Yasha hunches a little. ‘I don’t know,’ she mutters, in that quiet voice of hers that always gets Beau’s attention. She’s not a small woman, and Beau is fascinated by the disparity. Makes her wonder. Has she always been quiet? What would her laugh sound like if she really let go? Full-bellied? Or is that chuckle as raucous as she gets? Will she ever ease into the group—and how badly is Beau fucking that up by being her usual abrasive self? It’s some piece of heaven each time Yasha flies into that rage of hers and lets loose; hearing her roar her rage into the sky gets Beau’s blood buzzing, every single time. ‘You’re staring.’
‘What? No I’m not.’ Beau shoves the bread into her mouth and finds herself fascinated by the opposite wall of the tunnel. It’s…grey. That’s interesting.
‘It’s…okay if you are.’ Before Beau can register that, Yasha continues. ‘It’s not like you to ignore Jester.’
‘She is ignoring me.’
‘I…think she would talk, if you did. The ball is in your court, I think the saying is?’
‘Yeah,’ Beau mutters. Then, to make sure Yasha knows she’s right about that and not about the whole Jester thing, because she’s not, she adds, ‘The saying, yeah. That’s right.’
‘Mm.’ Yasha finishes her meal. Leans back against the wall, stretching her legs out in front of her.
‘Tired? Talked an awful lot just then.’
The comment makes Yasha blink and she turns toward her, looking uncomfortable. It’s a strange expression and it makes Beau feel sick—like Yasha has seen something rotten in her.
About time, Beau thinks. Only been telling them forever.
‘That is what I mean. You haven’t been…uh…abrasive like this for a long time.’ Beau shrugs and Yasha watches the gesture closely. Her expression grows more troubled. ’You can talk to me, if…if you want.’
For an instant, Beau is keenly aware of what she’s doing. Looking out over their small campsite, the dome over them, the crackling fire, the somewhat stilted conversation that sounds feigned and awkward because she’s been such a bitch today and knocked everyone off kilter, she knows she’s fraying the still-delicate trust that they’ve been building like a web between each of them. Strong, sure, but delicate. Like a fucking spider-web or whatever. And she’s thrashing around like a bull, snapping it to pieces.
‘Thank you.’ Beau knows her expressions lean toward fierce, harsh, and she consciously tries to soften it when she nods her thanks to Yasha—who leans away, surprised. Beau lets her gentleness fall. It looks weird. Of course it looks weird. She shouldn’t have tried. ‘I’m figuring some shit out, I guess. And I…appreciate the offer, honest. But I’m not ready.’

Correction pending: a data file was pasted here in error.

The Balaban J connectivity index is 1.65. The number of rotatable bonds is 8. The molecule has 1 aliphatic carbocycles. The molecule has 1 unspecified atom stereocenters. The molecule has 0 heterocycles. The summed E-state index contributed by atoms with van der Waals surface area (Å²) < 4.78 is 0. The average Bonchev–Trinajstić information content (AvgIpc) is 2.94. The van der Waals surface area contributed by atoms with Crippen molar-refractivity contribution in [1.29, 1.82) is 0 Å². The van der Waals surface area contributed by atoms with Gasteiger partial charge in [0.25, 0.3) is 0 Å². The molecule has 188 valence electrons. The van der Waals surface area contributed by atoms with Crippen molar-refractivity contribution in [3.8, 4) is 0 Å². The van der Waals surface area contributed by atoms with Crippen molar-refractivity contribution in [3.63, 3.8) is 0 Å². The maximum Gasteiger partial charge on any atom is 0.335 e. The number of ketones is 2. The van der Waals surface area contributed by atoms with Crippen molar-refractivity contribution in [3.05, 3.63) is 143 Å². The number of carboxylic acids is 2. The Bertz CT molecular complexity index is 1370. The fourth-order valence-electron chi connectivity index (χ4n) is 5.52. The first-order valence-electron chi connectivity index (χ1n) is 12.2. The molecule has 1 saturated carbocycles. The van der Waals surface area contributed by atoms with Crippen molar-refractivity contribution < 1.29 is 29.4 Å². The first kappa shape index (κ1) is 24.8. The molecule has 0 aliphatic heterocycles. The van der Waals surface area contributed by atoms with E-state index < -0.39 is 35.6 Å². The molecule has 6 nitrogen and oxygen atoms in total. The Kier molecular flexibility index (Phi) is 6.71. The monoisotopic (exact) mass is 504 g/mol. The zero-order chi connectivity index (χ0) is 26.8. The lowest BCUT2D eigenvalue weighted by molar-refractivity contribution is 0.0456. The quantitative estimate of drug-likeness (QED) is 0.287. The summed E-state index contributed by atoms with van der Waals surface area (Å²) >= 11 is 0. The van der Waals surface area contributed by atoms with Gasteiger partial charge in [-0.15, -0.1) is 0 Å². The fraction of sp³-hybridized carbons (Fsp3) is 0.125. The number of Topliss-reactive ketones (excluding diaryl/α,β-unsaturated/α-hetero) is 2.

‘Sometimes,’ Yasha says, slowly, like she’s feeling ahead of her for hidden traps or potholes in the path, ‘you aren’t ready for everything. Or never. Especially for the hard things.’
‘Ain’t that the fuckin’ truth.’
Yasha grins. ‘Well. When you are ready, I am here.’ She taps her fingers on the metal of her sword. ‘And she might be mad now, but so is Jester. And all the others.’
‘Yeah.’ Beau sneaks a look over to the campsite. Hidden behind Yasha’s bulk, she can see Jester is watching the two of them, worry stamped on her forehead, and she’s worrying at her lip with sharp teeth. She cares. Fuck. ’Hey, Yasha?’
The world and the sky is dark, and it feels like coming home.
She doesn’t know where she’s been exactly but there is an ache in her bones, weariness so profound she aches with it. Like she’s been marching on worn feet for far longer than she imagined she could walk; like her skin has burned and peeled and burned beneath a foreign and violent sun and now the dark sky is a balm, a welcome cool, the gentlest touch against her skin.
The lantern light blooms ahead of her. Dark, angular faces peer out from under silver helms and at first she thinks she’s going to collapse. Relief saps the strength from her legs and she staggers.
‘Commander?’ The voice is familiar, and then unfamiliar.
She shakes her head hard and tries not to cry. This is home - these are her people! Why does this feel so strange to her, then? Why does it feel like she is wearing someone else’s skin? Why does her name stopper in her throat? Where that information should be—that vital information, that necessary information—is blank. Flat and entirely blocked from her like black glass, impenetrable, opaque, and it hurts to knock against it again and again and feel her thoughts slip away from it.
‘Yes,’ she grunts, and it feels right. Commander? Yes, that’s her. ‘I - ‘ It hurts to speak. This she knows: she has been screaming. ‘I am here. I am here.’
There are shadows moving in the darkness, a swarm of them, and she reaches for a weapon that isn’t there but when they reach her, they aren’t attacking.
A woman with silver eyes is crying.
‘Commander,’ she says. ‘It is good to see you safe.’
For some reason, that strikes her as hilarious and she collapses to her knees before the woman and laughs and laughs and laughs and -
Beau wakes up laughing.
‘He-ey, Beau,’ Jester sing-songs, sounding incredibly nervous. ‘You’re laughing in your sleep which is new and kind of creepy and I guess I’m not so mad at you anymore but I’m going to touch you so please don’t punch me okay thank you,’ she says all in a rush and then two cool hands touch to Beau’s shoulders and a pulse of magic bursts through her. It’s light and soft and buzzes behind her teeth like too much sugar, the familiar touch of Jester’s magic. It lingers—in her head, in her chest—and it feels…it feels like the magic is searching for something to do before it fizzles out entirely.